Further support for information technology comes in the new Technology Curriculum, and in professional development programmes to help teachers put it into practice effectively. In fact, this evening I am speaking at the launch of a new support package to assist schools in teaching the Technology Curriculum Early-morning television programmes support the technology curriculum. You may have caught eTV's recent re-screening of the Know How 1 series. This will be followed by - no prizes for guessing! - Know How 2, a new series of 8 programmes which will screen from 10 July. These are a useful resource for teachers, showing a range of student learning situations and current teaching best practice. They also give other viewers an opportunity to see what's happening in technology education.

Access to a range of information technologies, including computers, plus a motivated teacher, can enhance student learning right across the curriculum.

I think attitudes to teaching in this information age need to change as well.

The idea of a brave new world of quiet and passive students learning unaided in front of a computer was never really on. Students still need to react and interact with a skilled practitioner - a teacher, we used to call them - to provide pathways and initiatives for learning.

Since 1989, the most significant direct Government involvement in information technology has been in the professional development and training of teachers.

Between 1992 and 1996 we spent about $8m on teacher professional development specifically in the IT area. To date 8,500 teachers have been involved in these programmes. They aimed at whole school development, not just teachers, but involving Boards, principals, and the school's community.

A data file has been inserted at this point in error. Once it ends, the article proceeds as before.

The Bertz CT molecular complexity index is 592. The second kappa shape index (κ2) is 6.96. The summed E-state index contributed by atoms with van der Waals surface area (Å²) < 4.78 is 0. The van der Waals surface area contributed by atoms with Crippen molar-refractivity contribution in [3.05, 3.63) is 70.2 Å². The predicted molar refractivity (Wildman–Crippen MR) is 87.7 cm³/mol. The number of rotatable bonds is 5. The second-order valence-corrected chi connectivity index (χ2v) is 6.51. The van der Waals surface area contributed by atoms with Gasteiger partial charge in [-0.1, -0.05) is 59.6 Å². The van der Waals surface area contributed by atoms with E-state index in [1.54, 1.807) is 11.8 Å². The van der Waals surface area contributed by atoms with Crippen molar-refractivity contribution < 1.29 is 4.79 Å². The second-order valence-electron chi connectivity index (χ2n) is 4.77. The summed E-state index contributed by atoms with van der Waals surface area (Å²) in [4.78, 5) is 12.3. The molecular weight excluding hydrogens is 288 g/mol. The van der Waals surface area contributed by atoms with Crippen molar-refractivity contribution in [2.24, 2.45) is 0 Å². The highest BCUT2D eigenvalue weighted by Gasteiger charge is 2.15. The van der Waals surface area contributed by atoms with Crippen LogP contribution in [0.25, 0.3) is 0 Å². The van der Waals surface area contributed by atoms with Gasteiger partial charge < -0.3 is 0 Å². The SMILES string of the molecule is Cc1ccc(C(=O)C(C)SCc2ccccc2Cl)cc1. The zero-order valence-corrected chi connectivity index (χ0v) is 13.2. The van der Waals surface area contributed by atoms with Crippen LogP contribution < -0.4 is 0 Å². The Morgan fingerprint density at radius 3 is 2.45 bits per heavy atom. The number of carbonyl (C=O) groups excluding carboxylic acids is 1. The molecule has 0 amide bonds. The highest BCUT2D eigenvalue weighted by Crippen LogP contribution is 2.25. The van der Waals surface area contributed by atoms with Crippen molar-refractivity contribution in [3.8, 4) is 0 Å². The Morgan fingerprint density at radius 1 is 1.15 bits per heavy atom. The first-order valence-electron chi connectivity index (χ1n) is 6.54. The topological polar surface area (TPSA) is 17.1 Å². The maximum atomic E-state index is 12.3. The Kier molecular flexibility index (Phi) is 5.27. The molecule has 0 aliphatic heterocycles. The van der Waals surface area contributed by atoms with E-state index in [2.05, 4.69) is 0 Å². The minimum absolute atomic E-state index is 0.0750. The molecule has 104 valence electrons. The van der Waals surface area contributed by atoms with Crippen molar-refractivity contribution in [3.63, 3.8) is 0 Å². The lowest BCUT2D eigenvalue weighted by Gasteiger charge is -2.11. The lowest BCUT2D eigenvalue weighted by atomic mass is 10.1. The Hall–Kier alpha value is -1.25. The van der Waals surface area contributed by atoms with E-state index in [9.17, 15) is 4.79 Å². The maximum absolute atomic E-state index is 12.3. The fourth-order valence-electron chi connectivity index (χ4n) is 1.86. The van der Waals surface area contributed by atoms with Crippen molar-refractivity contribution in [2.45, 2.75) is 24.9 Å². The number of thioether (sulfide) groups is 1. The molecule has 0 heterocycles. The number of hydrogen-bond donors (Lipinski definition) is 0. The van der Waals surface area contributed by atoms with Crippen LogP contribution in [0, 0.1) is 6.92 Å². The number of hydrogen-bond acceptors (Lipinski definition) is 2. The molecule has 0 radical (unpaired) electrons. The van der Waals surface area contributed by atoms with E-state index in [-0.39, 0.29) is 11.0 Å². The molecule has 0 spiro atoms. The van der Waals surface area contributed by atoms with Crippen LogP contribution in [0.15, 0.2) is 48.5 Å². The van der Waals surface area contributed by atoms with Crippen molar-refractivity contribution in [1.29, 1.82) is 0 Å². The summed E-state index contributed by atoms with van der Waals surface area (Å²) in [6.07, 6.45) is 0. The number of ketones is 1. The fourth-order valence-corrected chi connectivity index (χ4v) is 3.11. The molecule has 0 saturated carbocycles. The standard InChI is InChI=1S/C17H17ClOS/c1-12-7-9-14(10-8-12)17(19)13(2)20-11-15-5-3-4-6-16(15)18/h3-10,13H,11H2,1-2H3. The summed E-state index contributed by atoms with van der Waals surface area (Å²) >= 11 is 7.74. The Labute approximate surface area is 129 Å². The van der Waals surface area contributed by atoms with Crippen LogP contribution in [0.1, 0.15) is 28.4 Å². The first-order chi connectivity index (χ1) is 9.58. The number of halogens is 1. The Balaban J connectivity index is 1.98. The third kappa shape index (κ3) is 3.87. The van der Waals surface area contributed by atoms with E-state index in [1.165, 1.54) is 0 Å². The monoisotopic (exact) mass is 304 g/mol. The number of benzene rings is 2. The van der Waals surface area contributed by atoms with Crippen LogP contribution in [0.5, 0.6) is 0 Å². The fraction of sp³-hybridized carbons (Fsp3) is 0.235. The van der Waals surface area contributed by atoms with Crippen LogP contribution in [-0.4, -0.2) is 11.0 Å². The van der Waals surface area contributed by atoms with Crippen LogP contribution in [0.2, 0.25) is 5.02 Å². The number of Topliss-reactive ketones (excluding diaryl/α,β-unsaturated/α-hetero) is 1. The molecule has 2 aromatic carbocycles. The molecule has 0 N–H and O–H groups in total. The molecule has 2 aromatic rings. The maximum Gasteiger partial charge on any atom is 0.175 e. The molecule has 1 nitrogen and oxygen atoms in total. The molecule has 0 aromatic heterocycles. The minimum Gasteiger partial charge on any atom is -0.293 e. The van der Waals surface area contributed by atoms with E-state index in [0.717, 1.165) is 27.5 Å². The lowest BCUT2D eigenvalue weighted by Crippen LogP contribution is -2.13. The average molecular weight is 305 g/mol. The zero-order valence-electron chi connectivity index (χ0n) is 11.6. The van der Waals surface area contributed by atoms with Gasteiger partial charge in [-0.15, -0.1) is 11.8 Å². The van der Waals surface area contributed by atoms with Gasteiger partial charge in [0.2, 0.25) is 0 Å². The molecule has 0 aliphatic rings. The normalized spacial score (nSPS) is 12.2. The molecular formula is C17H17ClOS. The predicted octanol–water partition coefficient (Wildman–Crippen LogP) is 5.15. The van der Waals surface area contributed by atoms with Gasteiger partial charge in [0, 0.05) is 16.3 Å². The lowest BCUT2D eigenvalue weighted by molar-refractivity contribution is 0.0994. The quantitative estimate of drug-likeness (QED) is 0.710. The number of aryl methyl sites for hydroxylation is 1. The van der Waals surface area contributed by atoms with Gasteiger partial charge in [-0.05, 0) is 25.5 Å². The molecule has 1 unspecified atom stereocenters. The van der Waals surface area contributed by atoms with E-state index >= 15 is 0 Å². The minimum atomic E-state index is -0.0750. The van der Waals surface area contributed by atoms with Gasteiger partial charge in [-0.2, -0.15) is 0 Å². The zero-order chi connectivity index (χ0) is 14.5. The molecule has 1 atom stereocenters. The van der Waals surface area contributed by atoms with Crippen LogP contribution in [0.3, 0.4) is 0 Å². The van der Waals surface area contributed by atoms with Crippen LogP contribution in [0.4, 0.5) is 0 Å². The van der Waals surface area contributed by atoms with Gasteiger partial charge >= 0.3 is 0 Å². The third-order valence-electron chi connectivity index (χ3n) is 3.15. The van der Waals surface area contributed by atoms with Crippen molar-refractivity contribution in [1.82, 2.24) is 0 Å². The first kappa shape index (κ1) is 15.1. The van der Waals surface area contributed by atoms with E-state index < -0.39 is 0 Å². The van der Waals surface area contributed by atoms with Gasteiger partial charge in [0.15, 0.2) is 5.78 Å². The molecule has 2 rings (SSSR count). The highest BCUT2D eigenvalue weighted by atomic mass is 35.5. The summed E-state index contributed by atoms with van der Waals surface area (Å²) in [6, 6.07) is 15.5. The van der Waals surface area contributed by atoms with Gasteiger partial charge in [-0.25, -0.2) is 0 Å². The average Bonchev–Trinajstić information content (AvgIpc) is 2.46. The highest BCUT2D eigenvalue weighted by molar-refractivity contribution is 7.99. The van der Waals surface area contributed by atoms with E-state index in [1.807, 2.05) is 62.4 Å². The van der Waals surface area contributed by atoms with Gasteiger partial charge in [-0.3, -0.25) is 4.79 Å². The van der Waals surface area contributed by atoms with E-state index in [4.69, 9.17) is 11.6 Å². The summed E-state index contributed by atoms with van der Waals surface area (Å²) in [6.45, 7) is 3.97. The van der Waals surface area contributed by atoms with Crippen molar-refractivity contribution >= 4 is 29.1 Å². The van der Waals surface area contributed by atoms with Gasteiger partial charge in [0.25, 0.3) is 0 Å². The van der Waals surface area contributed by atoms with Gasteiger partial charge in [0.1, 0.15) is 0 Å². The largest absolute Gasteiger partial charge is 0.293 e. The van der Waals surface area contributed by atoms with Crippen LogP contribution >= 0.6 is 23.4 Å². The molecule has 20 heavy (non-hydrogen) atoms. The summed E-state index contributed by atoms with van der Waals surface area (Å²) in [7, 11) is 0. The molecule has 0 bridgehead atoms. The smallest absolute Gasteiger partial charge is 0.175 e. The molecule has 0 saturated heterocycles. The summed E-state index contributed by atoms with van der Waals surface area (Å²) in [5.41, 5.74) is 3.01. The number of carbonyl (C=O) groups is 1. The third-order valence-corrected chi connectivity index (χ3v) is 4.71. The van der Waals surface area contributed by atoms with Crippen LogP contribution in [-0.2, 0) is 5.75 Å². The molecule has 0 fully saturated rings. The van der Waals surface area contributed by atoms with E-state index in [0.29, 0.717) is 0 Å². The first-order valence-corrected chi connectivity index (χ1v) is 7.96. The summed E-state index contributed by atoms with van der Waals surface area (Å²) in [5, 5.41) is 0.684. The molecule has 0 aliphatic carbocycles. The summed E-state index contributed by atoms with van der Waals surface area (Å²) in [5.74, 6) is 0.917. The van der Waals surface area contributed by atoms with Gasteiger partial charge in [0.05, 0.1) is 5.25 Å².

Some preliminary exciting results are starting to come through in our schools.

Thousands of students throughout New Zealand recently followed the "Polar Free" expedition to the North Pole. Through a Telecom-sponsored programme they exchanged faxes, e-mails and Internet information with the explorers trekking their way across the Arctic Circle.

Port Chalmers School encouraged their kids to E-mail Antarctica, the States and Norway to get information for a weather project. Students at Oxford Area School can design clothes with a computer and a plotter. Southland Boys High School made a video to support the use of the school library. Porirua School developed a policy of buying the best quality and experimented with multi-media packages. Secondary Schools in the Dunedin area developed school home pages and CD Roms on a variety of topics.

Schools can access other help from School Support Services and Advisers to design strategic IT plans for schools.

ITANZ, I know, has been active in this area also. You've assisted the Auckland College of Education to improve IT literacy by funding a consulting study to access their IT training programme.

The 'virtual class' is another way of opening up a wider range of teaching experiences for today's pupils. Although the classroom is ``virtual'', the students and teachers are real enough. One of the major problems facing smaller schools is that their lower number of teachers can't be expected to be expert in a wide range of specialist areas. Distance learning technologies supplement classroom teaching so schools can better meet students' individual learning needs and interests. It helps student motivation immensely. Rural schools in particular find that children who would otherwise have to move off to cities or study by correspondence are able to stay on at their school.

TOSItech is another example of distance learning. It's a consortium of seven schools in the South Island who are using telecommunications links to join up and provide students with courses that used to be available only through the Correspondence School. Now a specialist teacher in one school can deliver that subject to others in the group.

Oxford Area School in Canterbury was one of the first I knew of to use distance technology. I have visited there and seen the many ways they enhance learning opportunities. Students there can link to a polytechnic based in Christchurch, for instance, to study subjects like automotive engineering.